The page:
Sleepaway Camp is notorious among horror fans for a number of reasons: the bizarre, stilted acting and dialogue; hilariously amateurish special effects; and ‘80s-to-their-core fashions. But it’s best known for the mind-bending ending, which—full disclosure—reads as possibly transphobic today, though it’s really hard to say what writer-director Robert Hiltzik had in mind. Years after a boating accident that leaves one of two siblings dead, Angela is raised by her aunt and sent to a summer camp with her cousin, where a killer wreaks havoc. In the lurid climax, we see that moody Angela is not only the murderer—she’s actually a boy. Her aunt, who always wanted a daughter, raised her as if she were her late brother. The final animalistic shot prompts as many gasps as cackles.

5. THE USUAL SUSPECTS (1995)

The Usual Suspects has left everyone who watches it breathless by the time they get to the fakeout conclusion. Roger "Verbal" Kint (Kevin Spacey), a criminal with cerebral palsy, regales an interrogator in the stories of his exploits with a band of fellow crooks, seen in flashback. Hovering over this is the mysterious villainous figure Keyser Söze. It’s not until Verbal leaves and jumps into a car that customs agent David Kujan realizes that the man fabricated details, tricking the law and the viewer into his fake reality, and is in fact the fabled Söze.

6. PRIMAL FEAR (1996)

No courtroom movie can surpass Primal Fear’s discombobulating effect. Richard Gere’s defense attorney becomes strongly convinced that his altar boy client Aaron (Edward Norton) didn’t commit the murder of an archbishop with which he’s charged. The meek, stuttering Aaron has sudden violent outbursts in which he becomes "Roy" and is diagnosed with dissociative identity disorder, leading to a not guilty ruling. Gere’s lawyer visits Aaron about the news, and as he’s leaving, a wonderfully maniacal Norton reveals that he faked the multiple personalities.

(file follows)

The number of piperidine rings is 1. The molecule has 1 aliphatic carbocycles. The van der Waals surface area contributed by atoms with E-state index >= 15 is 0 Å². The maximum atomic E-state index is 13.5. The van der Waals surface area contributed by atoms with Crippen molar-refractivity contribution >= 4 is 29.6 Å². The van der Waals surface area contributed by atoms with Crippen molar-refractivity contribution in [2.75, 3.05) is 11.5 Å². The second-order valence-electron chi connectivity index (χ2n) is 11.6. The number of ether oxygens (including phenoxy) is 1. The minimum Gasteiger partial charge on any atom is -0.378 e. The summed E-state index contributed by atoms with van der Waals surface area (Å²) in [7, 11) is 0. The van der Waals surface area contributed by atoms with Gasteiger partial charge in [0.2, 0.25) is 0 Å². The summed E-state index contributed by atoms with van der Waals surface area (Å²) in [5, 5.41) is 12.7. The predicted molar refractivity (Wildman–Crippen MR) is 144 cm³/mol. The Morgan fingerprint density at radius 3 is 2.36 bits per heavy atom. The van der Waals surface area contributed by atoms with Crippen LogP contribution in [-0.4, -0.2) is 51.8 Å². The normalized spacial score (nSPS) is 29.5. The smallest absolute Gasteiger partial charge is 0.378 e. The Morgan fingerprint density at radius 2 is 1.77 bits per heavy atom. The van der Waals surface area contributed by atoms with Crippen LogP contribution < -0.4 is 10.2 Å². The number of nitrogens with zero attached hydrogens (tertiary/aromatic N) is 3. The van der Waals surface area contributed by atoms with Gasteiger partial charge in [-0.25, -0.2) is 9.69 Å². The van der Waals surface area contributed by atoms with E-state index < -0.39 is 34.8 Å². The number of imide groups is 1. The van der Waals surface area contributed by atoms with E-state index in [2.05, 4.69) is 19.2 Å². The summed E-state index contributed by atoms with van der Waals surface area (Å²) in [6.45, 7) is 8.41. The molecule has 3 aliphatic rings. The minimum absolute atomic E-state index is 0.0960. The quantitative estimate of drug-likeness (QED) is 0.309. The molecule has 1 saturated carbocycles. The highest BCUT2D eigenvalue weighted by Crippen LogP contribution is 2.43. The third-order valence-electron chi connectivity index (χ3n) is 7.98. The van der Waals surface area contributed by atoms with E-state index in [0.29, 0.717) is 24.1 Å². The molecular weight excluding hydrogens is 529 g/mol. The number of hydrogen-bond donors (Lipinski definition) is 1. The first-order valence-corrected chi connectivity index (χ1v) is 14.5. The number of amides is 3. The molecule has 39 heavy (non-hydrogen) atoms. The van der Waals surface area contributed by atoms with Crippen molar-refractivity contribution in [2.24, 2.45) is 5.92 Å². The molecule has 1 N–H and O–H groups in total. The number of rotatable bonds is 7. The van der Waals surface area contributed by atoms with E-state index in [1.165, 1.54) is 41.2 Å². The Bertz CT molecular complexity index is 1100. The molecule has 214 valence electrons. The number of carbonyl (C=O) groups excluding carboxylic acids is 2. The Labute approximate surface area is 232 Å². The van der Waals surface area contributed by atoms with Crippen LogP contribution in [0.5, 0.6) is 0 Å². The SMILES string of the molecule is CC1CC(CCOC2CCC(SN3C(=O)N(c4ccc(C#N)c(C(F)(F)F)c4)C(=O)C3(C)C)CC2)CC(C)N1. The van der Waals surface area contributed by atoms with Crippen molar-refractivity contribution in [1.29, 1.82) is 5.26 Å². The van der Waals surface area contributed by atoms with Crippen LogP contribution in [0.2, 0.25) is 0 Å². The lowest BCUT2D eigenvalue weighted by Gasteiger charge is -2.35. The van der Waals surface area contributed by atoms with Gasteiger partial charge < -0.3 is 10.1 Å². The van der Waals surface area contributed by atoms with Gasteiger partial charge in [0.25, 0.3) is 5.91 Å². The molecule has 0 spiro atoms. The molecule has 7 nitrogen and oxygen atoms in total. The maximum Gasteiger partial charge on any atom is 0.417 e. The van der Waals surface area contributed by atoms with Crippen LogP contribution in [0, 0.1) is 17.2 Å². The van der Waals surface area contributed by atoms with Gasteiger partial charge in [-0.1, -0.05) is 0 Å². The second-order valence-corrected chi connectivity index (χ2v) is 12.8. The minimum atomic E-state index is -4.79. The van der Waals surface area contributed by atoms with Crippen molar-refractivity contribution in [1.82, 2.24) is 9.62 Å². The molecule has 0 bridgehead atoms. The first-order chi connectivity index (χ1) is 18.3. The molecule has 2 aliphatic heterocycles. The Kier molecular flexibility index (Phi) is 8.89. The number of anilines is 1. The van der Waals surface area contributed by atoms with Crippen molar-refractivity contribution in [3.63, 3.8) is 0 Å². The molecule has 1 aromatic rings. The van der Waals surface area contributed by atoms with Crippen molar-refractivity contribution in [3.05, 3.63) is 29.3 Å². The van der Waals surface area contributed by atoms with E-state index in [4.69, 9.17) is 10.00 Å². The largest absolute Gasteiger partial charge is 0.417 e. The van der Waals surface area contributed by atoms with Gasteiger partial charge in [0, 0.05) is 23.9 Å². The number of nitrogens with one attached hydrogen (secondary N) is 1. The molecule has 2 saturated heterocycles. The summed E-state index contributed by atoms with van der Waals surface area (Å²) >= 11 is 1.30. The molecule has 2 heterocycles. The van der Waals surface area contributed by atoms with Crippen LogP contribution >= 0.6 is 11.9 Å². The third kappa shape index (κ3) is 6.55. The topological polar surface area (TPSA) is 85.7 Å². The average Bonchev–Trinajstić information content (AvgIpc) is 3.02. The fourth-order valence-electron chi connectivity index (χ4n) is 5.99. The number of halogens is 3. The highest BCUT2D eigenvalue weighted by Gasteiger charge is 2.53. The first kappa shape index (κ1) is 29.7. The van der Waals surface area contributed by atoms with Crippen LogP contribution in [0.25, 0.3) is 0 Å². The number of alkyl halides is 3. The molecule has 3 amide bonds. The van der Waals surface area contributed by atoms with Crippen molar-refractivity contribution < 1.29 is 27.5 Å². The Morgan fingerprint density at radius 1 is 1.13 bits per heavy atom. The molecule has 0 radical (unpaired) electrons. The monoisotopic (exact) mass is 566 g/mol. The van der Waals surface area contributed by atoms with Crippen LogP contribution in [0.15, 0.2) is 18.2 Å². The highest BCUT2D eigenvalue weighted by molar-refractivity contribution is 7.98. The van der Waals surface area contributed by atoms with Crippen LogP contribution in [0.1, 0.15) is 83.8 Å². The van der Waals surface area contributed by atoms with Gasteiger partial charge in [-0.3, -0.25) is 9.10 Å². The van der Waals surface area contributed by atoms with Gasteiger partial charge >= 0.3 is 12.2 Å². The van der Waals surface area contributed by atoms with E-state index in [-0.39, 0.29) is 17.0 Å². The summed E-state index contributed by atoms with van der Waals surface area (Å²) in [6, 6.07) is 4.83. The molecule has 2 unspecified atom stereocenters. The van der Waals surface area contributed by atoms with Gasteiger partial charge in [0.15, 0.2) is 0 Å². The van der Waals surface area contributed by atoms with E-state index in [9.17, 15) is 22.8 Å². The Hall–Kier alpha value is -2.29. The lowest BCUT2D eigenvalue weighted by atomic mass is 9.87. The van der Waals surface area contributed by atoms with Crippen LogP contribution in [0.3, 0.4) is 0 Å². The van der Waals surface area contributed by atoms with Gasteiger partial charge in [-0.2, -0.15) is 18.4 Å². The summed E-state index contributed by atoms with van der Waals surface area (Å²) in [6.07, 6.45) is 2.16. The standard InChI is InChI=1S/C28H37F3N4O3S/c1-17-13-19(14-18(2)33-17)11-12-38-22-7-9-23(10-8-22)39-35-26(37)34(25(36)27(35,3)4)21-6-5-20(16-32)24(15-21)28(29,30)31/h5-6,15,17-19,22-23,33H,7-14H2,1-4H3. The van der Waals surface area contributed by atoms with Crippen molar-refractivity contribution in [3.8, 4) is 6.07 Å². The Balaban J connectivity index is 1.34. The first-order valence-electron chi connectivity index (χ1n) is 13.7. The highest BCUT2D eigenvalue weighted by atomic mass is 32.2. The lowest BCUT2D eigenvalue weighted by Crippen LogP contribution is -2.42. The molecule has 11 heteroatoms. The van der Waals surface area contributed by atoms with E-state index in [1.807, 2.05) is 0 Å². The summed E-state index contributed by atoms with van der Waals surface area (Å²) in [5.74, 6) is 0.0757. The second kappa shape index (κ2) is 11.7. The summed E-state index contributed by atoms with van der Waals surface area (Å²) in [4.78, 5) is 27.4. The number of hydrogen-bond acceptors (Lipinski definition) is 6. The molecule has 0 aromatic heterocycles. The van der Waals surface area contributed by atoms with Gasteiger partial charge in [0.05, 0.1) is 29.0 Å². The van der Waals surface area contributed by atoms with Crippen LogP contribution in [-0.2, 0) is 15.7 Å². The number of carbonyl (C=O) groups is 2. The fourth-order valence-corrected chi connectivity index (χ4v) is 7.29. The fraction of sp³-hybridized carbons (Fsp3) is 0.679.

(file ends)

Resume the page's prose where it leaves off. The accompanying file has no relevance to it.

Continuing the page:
7. FIGHT CLUB (1999)

Edward Norton is no stranger to taking on extremely disparate personalities in his roles, from Primal Fear to American History X. The unassuming actor can quickly turn vicious, which led to ideal casting for Fight Club, director David Fincher’s adaptation of the Chuck Palahniuk novel. Fincher cleverly keeps the audience in the dark about the connections between Norton’s timid, unnamed narrator and Brad Pitt’s hunky, aggressive Tyler Durden. After the two start the titular bruising group, the plot significantly increases the stakes, with the club turning into a sort of anarchist terrorist organization. The narrator eventually comes to grips with the fact that he is Tyler and has caused all the destruction around him.

8. THE SIXTH SENSE (1999)

Early in his career, M. Night Shyamalan was frequently (perhaps a little too frequently) compared to Hitchcock for his ability to ratchet up tension while misdirecting his audience. He hasn’t always earned stellar reviews since, but The Sixth Sense remains deservedly legendary for its final twist. At the end of the ghost story, in which little Haley Joel Osment can see dead people, it turns out that the psychologist (Bruce Willis) who’s been working with the boy is no longer living himself, the result of a gunshot wound witnessed in the opening sequence.

9. THE OTHERS (2001)

The Sixth Sense’s climax was spooky, but not nearly as unnerving as Nicole Kidman’s similarly themed ghost movie The Others, released just a couple years later. Kidman gives a superb performance in the elegantly styled film from the Spanish writer-director Alejandro Amenábar, playing a mother in a country house after World War II protecting her photosensitive children from light and, eventually, dead spirits occupying the place. Only by the end does it become clear that she’s in denial about the fact that she’s a ghost, having killed her children in a psychotic break before committing suicide. It’s a bleak capper to a genuinely haunting yarn.

10. MULHOLLAND DRIVE (2001)

David Lynch’s surrealist movies may follow dream logic, but that doesn’t mean their plots can’t be readily discerned. Mulholland Drive is his most striking work precisely because, in spite of its more wacko moments, it adds up to a coherent, tragic story. The mystery starts innocently enough with the dark-haired Rita (Laura Elena Harring) waking up with amnesia from a car accident in Los Angeles and piecing together her identity alongside the plucky aspiring actress Betty (Naomi Watts). It takes a blue box to unlock the secret that Betty is in fact Diane, who is in love with and envious of Camilla (also played by Harring) and has concocted a fantasy version of their lives. The real Diane arranges for Camilla to be killed, leading to her intense guilt and suicide. Only Lynch can go from Nancy Drew to nihilism so swiftly and deftly.